UConn’s rankings have leapt in the National Science Foundation (NSF) survey that measures colleges and universities according to their expenditures in research and development.
NSF’s Center for Science and Engineering Statistics surveyed more than 900 schools across the country that spent more than $150,000 in research expenditures during the 2022 fiscal year. The data are compiled into the annual Higher Education Research and Development (HERD) Survey.
In the most recent survey, UConn jumped to 79th in overall expenditures, moving up nine spots from 88th in the 2021 fiscal year. The University’s total research expenditures in fiscal year 2022 increased more than $64 million over the previous year, hitting a record $367.6 million invested in research and development.
“The increase in funding and advance in the rankings reflect our progress in prioritizing research at UConn,” says Pamir Alpay, UConn’s vice president for research, innovation, and entrepreneurship. “Across our schools and colleges, our success in securing federal and state grants is a testament to the strength of our faculty. Combined with the University’s investment, we are seeing UConn gain in competitiveness compared to other premier research institutions across the country.”
Psychology expenditures at UConn are exceptionally strong, ranking 7th in the nation among all institutions, public and private.
UConn’s significant rise in federal expenditures, the result of awards from the National Institutes of Health (NIH), NSF, and other federal agencies, helped drive strong rankings overall. UConn’s nearly $231 million ranked 69th in the U.S., a leap of 12 places over the previous HERD data.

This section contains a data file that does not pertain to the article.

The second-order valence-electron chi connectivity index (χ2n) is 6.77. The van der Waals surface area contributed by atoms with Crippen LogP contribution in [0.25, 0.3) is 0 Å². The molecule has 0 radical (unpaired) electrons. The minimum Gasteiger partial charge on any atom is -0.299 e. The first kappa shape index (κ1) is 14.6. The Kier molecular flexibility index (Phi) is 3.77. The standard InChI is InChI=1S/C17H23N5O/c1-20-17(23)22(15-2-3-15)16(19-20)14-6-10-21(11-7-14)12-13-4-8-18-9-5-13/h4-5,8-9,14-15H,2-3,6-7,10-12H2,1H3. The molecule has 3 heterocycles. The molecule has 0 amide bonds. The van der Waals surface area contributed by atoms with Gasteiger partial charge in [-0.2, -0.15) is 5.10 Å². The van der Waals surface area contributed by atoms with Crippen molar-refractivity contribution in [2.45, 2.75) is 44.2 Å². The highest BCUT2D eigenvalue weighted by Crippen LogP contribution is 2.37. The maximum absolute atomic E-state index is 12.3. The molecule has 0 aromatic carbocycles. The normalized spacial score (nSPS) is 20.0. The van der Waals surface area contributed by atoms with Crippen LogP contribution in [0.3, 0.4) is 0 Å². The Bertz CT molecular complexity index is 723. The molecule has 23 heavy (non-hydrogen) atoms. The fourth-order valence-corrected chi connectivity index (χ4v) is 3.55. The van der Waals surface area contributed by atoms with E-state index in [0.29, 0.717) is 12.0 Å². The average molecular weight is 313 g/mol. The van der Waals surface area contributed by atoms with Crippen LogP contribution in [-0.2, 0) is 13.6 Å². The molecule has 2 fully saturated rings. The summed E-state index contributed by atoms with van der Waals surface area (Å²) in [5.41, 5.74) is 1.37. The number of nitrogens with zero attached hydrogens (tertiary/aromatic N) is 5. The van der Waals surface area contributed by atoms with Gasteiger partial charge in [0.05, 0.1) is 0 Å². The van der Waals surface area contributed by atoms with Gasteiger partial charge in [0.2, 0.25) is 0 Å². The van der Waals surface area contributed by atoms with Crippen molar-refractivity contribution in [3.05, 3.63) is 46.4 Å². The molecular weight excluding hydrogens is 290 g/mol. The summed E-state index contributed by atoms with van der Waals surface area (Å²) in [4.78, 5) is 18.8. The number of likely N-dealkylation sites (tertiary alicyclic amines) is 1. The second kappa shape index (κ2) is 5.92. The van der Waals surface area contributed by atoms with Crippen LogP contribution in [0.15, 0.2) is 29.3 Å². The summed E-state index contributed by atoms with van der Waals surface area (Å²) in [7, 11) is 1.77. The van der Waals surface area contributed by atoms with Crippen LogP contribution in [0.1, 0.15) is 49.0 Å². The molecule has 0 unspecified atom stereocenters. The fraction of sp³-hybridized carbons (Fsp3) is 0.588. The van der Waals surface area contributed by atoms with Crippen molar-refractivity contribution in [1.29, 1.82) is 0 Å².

Setting UConn records, expenditures rose almost $34 million at Storrs, an 18% increase, and UConn Health saw a hefty increase in expenditures, up $31.4 million and 28%.
The rankings place UConn ahead of most regional R1 public universities, or institutions that conduct very high levels of research. Among New England institutions both public and private, only Harvard, Yale, MIT, and Boston University ranked higher than UConn.
Among all institutions, Johns Hopkins University was far and away the top ranked institution in the HERD survey, with more than $3.4 billion in expenditures. Its closest competitor—the University of California-San Francisco—expended $1.8 billion. The top 30 in the rankings all had $1 billion or more expenditures for research and development in FY22.
Inside UConn’s Expenditures
Expenditures are the funds that universities spend to conduct research. UConn’s research funding comes from two main sources: federal grants and institutional funds. Federal grants—such as awards from the NSF, NIH, Department of Energy, the USDA, and many more agencies—account for the majority of funding. Institutional expenditures are funds that universities invest in their own research programs and faculty. These investments are critical to building the capabilities faculty need to compete for externally funded research. Awards from other sources, such as companies, philanthropic organizations, and state or municipal governments, also support research.
The $230.8 million in federal expenditures reflects a gain of $47.4 million over the previous year. UConn has been on an upward trajectory for federal expenditures, with researchers earning more in awards to fund their projects. UConn’s federal expenditures totaled $129.9 million at Storrs and regional campuses and $100.8 million at UConn Health, both record numbers for the University.
Institutional expenditures also continue to rise. In FY22, UConn expended $105.6 million in institutional funding, up more than $17 million over the previous year.